The statement “mental illness is like any other illness” has largely become an accepted truth. This implies that mental disorders, like other medical conditions, all have biological origins.
Aside from mental health complications, because of neurological illnesses, medical conditions like Type 2 diabetes do not typically alter one’s core self significantly. However, mental disorders do by occurrences that change one’s thinking, perception and consciousness of the self, others and the world.
Neuroscience advancements have taught us that several mental illnesses develop as a result of underlying biological differences. Yet, many of the behaviors and experiences that form mental disorders’ core presentations still can’t be explained by neurobiology. Even if this changes in the future, it will still be necessary to understand the experiences of people with mental illness psychologically.
Likening mental disorders to medical conditions confines them to an organ, namely the brain, within one’s biology, but fails to recognize their uniqueness in terms of how they affect the self. This can’t be justified based on our current understanding, nor does it adequately serve patients, or the general public.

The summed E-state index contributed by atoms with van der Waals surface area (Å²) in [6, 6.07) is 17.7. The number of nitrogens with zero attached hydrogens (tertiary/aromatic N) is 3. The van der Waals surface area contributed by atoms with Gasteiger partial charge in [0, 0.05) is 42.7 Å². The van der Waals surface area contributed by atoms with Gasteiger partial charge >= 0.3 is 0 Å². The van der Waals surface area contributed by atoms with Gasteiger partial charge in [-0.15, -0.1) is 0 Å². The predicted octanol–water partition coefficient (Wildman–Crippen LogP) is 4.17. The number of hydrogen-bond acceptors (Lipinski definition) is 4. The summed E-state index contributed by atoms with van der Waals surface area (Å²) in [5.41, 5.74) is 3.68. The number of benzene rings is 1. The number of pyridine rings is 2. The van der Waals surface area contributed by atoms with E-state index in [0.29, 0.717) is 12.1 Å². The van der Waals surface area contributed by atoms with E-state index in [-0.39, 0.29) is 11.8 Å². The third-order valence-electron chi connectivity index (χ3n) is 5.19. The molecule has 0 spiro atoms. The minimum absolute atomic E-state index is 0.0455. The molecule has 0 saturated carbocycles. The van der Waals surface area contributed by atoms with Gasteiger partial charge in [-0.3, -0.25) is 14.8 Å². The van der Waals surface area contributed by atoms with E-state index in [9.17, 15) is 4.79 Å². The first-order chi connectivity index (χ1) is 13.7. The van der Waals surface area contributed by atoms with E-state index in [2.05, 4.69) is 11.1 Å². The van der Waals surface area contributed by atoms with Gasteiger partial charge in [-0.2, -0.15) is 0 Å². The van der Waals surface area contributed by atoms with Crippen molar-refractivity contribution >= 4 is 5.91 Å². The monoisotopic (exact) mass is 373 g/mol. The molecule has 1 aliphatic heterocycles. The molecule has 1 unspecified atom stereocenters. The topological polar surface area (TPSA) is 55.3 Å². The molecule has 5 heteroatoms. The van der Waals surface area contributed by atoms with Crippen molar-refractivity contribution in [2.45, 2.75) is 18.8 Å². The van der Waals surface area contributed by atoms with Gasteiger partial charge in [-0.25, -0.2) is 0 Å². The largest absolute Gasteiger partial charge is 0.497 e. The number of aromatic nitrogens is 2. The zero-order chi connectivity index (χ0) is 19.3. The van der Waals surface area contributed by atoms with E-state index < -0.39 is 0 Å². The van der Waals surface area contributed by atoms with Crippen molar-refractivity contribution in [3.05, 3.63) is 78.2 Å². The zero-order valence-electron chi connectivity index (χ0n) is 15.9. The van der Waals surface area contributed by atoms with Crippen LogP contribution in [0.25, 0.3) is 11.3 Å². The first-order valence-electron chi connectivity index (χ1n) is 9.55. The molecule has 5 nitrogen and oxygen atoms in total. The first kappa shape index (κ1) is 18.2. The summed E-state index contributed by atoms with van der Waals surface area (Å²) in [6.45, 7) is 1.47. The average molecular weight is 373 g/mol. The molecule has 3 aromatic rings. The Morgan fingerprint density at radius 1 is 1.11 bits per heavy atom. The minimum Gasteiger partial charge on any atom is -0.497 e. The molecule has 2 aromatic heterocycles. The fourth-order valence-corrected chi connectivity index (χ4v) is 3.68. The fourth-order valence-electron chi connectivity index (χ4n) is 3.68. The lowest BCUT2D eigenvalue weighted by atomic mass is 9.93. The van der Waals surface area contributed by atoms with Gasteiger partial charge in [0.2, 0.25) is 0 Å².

Equating mental illnesses with medical conditions can be helpful clinically, particularly in the context of acute crises where medication often plays an essential role. This can become problematic later, however, because it often compromises compliance with crucial psychological and social treatments.
The statement “mental illness is like any other medical illness” is, at its best, an over simplification of a complex human problem and, at its worst, harming patients, families and the field of mental health. Instead, this conversation needs to integrate the complexities of human thinking, behaviour and memories, including the ideas of the self and consciousness.